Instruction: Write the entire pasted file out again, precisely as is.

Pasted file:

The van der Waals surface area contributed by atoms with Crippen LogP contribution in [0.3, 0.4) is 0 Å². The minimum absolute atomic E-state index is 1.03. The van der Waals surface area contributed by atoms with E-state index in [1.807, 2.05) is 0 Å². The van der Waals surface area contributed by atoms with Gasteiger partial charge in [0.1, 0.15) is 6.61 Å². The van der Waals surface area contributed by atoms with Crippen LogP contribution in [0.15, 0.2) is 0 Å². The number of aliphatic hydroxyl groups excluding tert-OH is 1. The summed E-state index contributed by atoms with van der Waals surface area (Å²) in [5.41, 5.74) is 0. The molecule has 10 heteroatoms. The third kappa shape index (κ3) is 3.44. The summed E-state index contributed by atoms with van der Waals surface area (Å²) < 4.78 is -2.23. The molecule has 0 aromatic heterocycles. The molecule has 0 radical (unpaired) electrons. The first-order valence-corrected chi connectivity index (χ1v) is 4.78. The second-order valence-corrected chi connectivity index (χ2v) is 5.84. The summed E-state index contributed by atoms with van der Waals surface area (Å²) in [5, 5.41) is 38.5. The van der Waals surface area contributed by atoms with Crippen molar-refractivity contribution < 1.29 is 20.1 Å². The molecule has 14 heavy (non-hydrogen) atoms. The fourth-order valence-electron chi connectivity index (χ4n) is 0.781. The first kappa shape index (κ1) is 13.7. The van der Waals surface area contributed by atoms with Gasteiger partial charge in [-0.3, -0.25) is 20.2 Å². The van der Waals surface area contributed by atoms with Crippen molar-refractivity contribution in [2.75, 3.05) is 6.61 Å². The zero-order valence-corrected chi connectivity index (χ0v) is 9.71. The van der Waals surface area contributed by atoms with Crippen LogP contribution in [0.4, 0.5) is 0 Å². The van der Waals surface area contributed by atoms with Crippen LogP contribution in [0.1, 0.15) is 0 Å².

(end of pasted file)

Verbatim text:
The van der Waals surface area contributed by atoms with Crippen LogP contribution in [0.3, 0.4) is 0 Å². The minimum absolute atomic E-state index is 1.03. The van der Waals surface area contributed by atoms with E-state index in [1.807, 2.05) is 0 Å². The van der Waals surface area contributed by atoms with Gasteiger partial charge in [0.1, 0.15) is 6.61 Å². The van der Waals surface area contributed by atoms with Crippen LogP contribution in [0.15, 0.2) is 0 Å². The number of aliphatic hydroxyl groups excluding tert-OH is 1. The summed E-state index contributed by atoms with van der Waals surface area (Å²) in [5.41, 5.74) is 0. The molecule has 10 heteroatoms. The third kappa shape index (κ3) is 3.44. The summed E-state index contributed by atoms with van der Waals surface area (Å²) < 4.78 is -2.23. The molecule has 0 aromatic heterocycles. The molecule has 0 radical (unpaired) electrons. The first-order valence-corrected chi connectivity index (χ1v) is 4.78. The second-order valence-corrected chi connectivity index (χ2v) is 5.84. The summed E-state index contributed by atoms with van der Waals surface area (Å²) in [5, 5.41) is 38.5. The van der Waals surface area contributed by atoms with Crippen molar-refractivity contribution < 1.29 is 20.1 Å². The molecule has 14 heavy (non-hydrogen) atoms. The fourth-order valence-electron chi connectivity index (χ4n) is 0.781. The first kappa shape index (κ1) is 13.7. The van der Waals surface area contributed by atoms with Gasteiger partial charge in [-0.3, -0.25) is 20.2 Å². The van der Waals surface area contributed by atoms with Crippen molar-refractivity contribution in [2.75, 3.05) is 6.61 Å². The zero-order valence-corrected chi connectivity index (χ0v) is 9.71. The van der Waals surface area contributed by atoms with Crippen LogP contribution in [0.4, 0.5) is 0 Å². The van der Waals surface area contributed by atoms with Crippen LogP contribution in [0.1, 0.15) is 0 Å².